"Deep linking" is the practice of providing links to interior pages within a Web site without directing people using the link through the host site's main page. Some site owners see deep linking as problematic because it takes control over the viewer's experience away from them and may create confusion over whose site is whose. For sites with commercial advertising or subscriptions, for example, deep linking may mean users get to see the content of the site without having to "pay" for the information by first accessing advertisements placed on a welcome page or by paying for the subscription. Other people see linking as a necessary part of Web design and argue that deep links actually provide a service by steering users to the linked sites.

For some, deep linking is a question of etiquette (is it "polite" to deep link to another site?), for others it is a question of law. Ticketron raised the ticket seller's objections to other companies deep linking to internal areas of its Web site where it sells tickets online. Ticketron argued that the particular cases of deep linking infringed on its business interests and devalued its services. In one of the suits, Ticketron objected to the Microsoft Corporation deep linking to a section of its site and, in effect, obtaining for free a service for which other company's paid Ticketron. Microsoft settled out of court with Ticketron in 1999, agreeing to cease the practice of creating links from its Sidewalk city sites to pages deep within the Ticketron site.

In a later Ticketmaster suit against Tickets.com, however, a U.S. District Judge ruled in March 2000 that hypertext links do not constitute copyright infringement because no copy is actually created in the process of linking (Ticketmaster Corp, v. Tickets.com, Inc). He compared linking to a Web site to using a library card catalog to find information. Further, he ruled that although deep links may cause legal problems for businesses when they contribute to confusion between the identities of commercial sites, it is not the link itself that is the problem. Rather, it is the appearance of confusion of sources that may be an issue in a commercial environment.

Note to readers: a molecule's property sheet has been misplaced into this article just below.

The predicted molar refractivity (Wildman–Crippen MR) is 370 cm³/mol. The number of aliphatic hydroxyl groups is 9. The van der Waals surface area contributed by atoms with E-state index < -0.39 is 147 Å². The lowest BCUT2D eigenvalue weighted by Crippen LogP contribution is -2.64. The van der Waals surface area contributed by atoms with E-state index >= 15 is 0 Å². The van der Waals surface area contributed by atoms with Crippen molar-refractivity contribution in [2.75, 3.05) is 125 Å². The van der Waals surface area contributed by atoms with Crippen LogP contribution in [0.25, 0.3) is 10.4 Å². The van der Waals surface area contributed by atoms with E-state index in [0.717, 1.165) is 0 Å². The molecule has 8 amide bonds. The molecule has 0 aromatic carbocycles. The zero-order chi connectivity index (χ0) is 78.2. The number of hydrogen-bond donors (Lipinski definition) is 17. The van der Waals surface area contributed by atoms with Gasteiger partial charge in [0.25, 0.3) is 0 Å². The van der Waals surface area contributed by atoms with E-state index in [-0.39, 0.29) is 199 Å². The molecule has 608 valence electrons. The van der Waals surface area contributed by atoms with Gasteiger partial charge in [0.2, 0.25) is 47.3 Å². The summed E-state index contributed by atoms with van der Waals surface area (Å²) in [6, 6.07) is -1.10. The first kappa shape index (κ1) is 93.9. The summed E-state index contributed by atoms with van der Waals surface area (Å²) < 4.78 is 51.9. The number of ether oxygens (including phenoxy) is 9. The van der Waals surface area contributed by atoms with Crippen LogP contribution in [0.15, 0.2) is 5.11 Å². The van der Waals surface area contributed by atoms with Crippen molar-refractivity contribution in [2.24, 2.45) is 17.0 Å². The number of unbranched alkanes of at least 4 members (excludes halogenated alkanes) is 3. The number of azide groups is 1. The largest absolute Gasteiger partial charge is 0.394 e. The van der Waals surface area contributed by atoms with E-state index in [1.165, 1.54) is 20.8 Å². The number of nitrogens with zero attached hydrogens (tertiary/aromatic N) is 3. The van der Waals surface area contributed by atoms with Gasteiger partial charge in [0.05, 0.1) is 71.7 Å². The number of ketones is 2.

Deep linking is not the only concern. Any kind of linking may create problems when the linked site contains material that is allegedly illegal. In December 1999, for example, a U.S. District Court in Salt Lake City, Utah granted a preliminary injunction against a religious organization that maintained a Web site that established links to other sites containing material that infringed on the plaintiff's copyright. The court ruled that the links constituted "contributory infringement" and ordered them removed. However, in that case the links were established in an apparent attempt to provide access to material, which the defendants previously had been ordered to remove from their own site.